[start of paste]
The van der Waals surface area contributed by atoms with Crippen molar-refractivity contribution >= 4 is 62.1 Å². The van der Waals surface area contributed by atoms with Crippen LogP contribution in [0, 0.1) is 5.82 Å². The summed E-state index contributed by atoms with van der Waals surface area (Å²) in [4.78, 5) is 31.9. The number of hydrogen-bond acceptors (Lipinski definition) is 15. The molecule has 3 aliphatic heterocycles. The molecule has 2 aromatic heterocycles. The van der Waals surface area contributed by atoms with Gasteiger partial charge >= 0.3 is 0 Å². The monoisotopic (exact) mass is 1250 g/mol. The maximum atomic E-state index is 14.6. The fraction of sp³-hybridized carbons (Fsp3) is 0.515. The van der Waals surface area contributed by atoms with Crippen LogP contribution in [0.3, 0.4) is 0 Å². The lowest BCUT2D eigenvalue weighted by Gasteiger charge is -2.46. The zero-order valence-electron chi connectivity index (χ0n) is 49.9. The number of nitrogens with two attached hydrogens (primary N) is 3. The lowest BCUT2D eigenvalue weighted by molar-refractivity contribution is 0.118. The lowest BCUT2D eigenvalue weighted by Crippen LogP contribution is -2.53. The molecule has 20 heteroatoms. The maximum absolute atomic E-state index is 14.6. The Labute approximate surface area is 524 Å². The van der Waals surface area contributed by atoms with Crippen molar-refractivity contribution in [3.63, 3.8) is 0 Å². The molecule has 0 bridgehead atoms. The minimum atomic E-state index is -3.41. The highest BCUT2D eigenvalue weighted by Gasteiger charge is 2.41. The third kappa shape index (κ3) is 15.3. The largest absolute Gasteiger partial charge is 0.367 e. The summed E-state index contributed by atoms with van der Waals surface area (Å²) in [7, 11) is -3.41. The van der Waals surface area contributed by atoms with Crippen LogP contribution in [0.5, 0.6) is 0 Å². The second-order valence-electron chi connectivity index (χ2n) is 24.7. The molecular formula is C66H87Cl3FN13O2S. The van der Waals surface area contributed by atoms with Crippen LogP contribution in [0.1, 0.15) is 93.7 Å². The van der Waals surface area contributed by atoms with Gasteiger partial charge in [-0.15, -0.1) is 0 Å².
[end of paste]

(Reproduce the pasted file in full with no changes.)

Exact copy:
The van der Waals surface area contributed by atoms with Crippen molar-refractivity contribution >= 4 is 62.1 Å². The van der Waals surface area contributed by atoms with Crippen LogP contribution in [0, 0.1) is 5.82 Å². The summed E-state index contributed by atoms with van der Waals surface area (Å²) in [4.78, 5) is 31.9. The number of hydrogen-bond acceptors (Lipinski definition) is 15. The molecule has 3 aliphatic heterocycles. The molecule has 2 aromatic heterocycles. The van der Waals surface area contributed by atoms with Gasteiger partial charge >= 0.3 is 0 Å². The monoisotopic (exact) mass is 1250 g/mol. The maximum atomic E-state index is 14.6. The fraction of sp³-hybridized carbons (Fsp3) is 0.515. The van der Waals surface area contributed by atoms with Crippen LogP contribution in [0.3, 0.4) is 0 Å². The lowest BCUT2D eigenvalue weighted by Gasteiger charge is -2.46. The zero-order valence-electron chi connectivity index (χ0n) is 49.9. The number of nitrogens with two attached hydrogens (primary N) is 3. The lowest BCUT2D eigenvalue weighted by molar-refractivity contribution is 0.118. The lowest BCUT2D eigenvalue weighted by Crippen LogP contribution is -2.53. The molecule has 20 heteroatoms. The maximum absolute atomic E-state index is 14.6. The Labute approximate surface area is 524 Å². The van der Waals surface area contributed by atoms with Crippen molar-refractivity contribution in [3.63, 3.8) is 0 Å². The molecule has 0 bridgehead atoms. The minimum atomic E-state index is -3.41. The highest BCUT2D eigenvalue weighted by Gasteiger charge is 2.41. The third kappa shape index (κ3) is 15.3. The largest absolute Gasteiger partial charge is 0.367 e. The summed E-state index contributed by atoms with van der Waals surface area (Å²) in [7, 11) is -3.41. The van der Waals surface area contributed by atoms with Crippen LogP contribution in [0.5, 0.6) is 0 Å². The second-order valence-electron chi connectivity index (χ2n) is 24.7. The molecular formula is C66H87Cl3FN13O2S. The van der Waals surface area contributed by atoms with Crippen LogP contribution in [0.1, 0.15) is 93.7 Å². The van der Waals surface area contributed by atoms with Gasteiger partial charge in [-0.15, -0.1) is 0 Å².